The Joys of Yiddish and the 'Schlonged' Debate

Talk about a cultural disconnect! There was Donald Trump explaining the real meaning of the Yiddish term "schlonged." He claims that it isn't vulgar. In reality, I'm dying here writing about this the term which doesn't exist as a verb in Yiddish. The word "schlonge" means penis, it's rude and crude and I have never uttered out loud in my life. My father would have had a heart attack. It comes from the German word for "snake" and implies that the "schlonge" in question is ample in size. There is no verb "to schlonge," so Trump can own that one.

Trump spent much of his career in New York City where the Jewish community is a major influence and Yiddish can still be heard. Once a vibrant language of Jewish immigrants from Eastern Europe, Yiddish is now best known for its use in Jewish humor. Trump may have seen Mel Brooks' movie, SpaceBalls, one too many times. Mel's Yiddish-style potty humor was meant to shock polite company, that's why the jokes are funny. It's not so funny in a presidential campaign. Yes, "schlonge" insults Hillary Clinton and the inferred application of "schlong" to Barack Obama hasn't gone unnoticed by those objecting to the racial stereotyping.

I'm insulted, too, and I suspect there are many other Jews who don't appreciate being hijacked and appropriated. While I do appreciate the renaissance for Yiddish in mainstream America, it's a weird phenomenon. I'm confused by ads featuring pretty young women selling various-and-sundry who tack on a Yiddish-sounding "Uch!" for emphasis. I better understood the popularity of "schlemiel, schlimazel" in the opening lines of the old TV show, Laverne & Shirley. Decades ago, I never expected a broad comprehension of the Yiddish meaning of the words or a broad application of them outside of the entertainment world.

The colorful, earthy language of Yiddish should come with a warning label for the uninitiated using it professionally today. A non-Jewish colleague told me how she used the word "putz" in a professional presentation and offended an older Jewish member of the audience. I explained the meaning of the word to her in an outdoor cafe over coffee. I could hear the Jewish patrons guffawing in the background. I couldn't tell if the laughter was because she'd called someone a putz publicly at a major conference or because I stammered and stuttered trying to explain that the word means penis and calling someone a putz is like calling him... please don't make me go there again.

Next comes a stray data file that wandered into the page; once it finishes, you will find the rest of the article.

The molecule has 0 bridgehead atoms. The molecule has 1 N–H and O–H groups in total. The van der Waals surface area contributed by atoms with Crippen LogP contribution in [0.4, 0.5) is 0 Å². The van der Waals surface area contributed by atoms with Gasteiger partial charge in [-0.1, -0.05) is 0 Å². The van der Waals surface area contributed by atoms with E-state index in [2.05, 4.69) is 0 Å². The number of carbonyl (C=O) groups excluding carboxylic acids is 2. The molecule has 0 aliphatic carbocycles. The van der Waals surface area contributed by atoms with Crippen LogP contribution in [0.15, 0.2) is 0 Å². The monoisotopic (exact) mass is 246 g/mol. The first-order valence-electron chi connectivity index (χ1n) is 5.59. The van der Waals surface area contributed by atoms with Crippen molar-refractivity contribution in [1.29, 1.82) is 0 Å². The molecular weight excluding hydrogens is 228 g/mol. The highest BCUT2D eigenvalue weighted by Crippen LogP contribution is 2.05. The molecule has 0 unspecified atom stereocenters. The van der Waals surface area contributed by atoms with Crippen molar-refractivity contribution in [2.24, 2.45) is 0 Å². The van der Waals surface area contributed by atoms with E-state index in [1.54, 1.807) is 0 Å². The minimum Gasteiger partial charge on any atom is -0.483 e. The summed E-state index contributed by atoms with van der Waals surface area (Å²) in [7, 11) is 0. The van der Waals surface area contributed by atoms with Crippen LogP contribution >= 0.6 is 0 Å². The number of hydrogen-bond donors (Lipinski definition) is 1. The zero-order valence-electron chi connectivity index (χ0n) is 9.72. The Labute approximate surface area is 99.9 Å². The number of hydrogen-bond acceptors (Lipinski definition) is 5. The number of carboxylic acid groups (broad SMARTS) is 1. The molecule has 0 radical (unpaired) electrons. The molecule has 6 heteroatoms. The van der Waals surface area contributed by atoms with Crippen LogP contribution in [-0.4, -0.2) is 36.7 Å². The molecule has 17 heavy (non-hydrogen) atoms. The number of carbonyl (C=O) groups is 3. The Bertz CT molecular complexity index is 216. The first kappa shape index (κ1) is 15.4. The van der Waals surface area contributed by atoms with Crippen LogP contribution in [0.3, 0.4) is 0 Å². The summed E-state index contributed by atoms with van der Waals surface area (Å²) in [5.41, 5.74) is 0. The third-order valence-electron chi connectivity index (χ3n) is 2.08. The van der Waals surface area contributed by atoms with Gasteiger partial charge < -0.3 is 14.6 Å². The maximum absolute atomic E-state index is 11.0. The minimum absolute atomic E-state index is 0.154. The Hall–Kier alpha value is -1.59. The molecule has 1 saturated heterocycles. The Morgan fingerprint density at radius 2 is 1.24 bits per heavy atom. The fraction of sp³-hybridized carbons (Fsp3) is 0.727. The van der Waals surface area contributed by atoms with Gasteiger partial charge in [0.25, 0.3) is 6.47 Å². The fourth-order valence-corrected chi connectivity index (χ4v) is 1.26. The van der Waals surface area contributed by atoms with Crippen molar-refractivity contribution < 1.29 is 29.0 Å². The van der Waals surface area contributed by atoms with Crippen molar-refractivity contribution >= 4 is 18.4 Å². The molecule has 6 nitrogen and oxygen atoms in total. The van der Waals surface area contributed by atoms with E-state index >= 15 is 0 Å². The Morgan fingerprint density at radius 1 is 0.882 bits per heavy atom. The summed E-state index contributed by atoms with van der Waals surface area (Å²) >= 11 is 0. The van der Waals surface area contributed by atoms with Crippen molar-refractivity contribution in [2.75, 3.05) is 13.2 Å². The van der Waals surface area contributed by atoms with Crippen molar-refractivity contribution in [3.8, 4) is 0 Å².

There's no doubt that Yiddish is full of words and phrases that you couldn't get away with in English. All the more so when accompanied by the Yiddish lilt that non-speakers shouldn't try, any more than non-Southerners should fake a Southern accent. The Yiddish gestures and facial expression that go with the phrases are emphatic and entertaining to the Jewish community and fascinating to non-Jews. When I spoke recently at a Seventh-day Adventist conference, they took a picture of me doing the classic Yiddish full-body shrug. That photo, with shoulders raised, arms outstretched, and palms turned up, appeared on the front of their magazine. There was no caption. The visual said it all.

Take a close look at Trump next time he's on TV. Then check out Bernie Sanders who truly is a Yiddishe Kopf. Then watch the video of Larry David, creator of TV's Seinfeld, doing a take-off of Sanders' Yiddish speech and body language. Lo and behold! All three men work the stage Yiddish-style, but Trump's version is so over-the-top as to be mildly asinine.

While I doubt it will happen, I'd love to see Sanders and Trump face off. Never before in the history of the United States would so much Yiddish grace the presidential debate stage. Oy! I may have to hide under the covers. Or maybe I should just reread The Joys of Yiddish by Leo Rosten, and do my part to make sure Yiddish doesn't get schlonged. (Sorry, Dad!)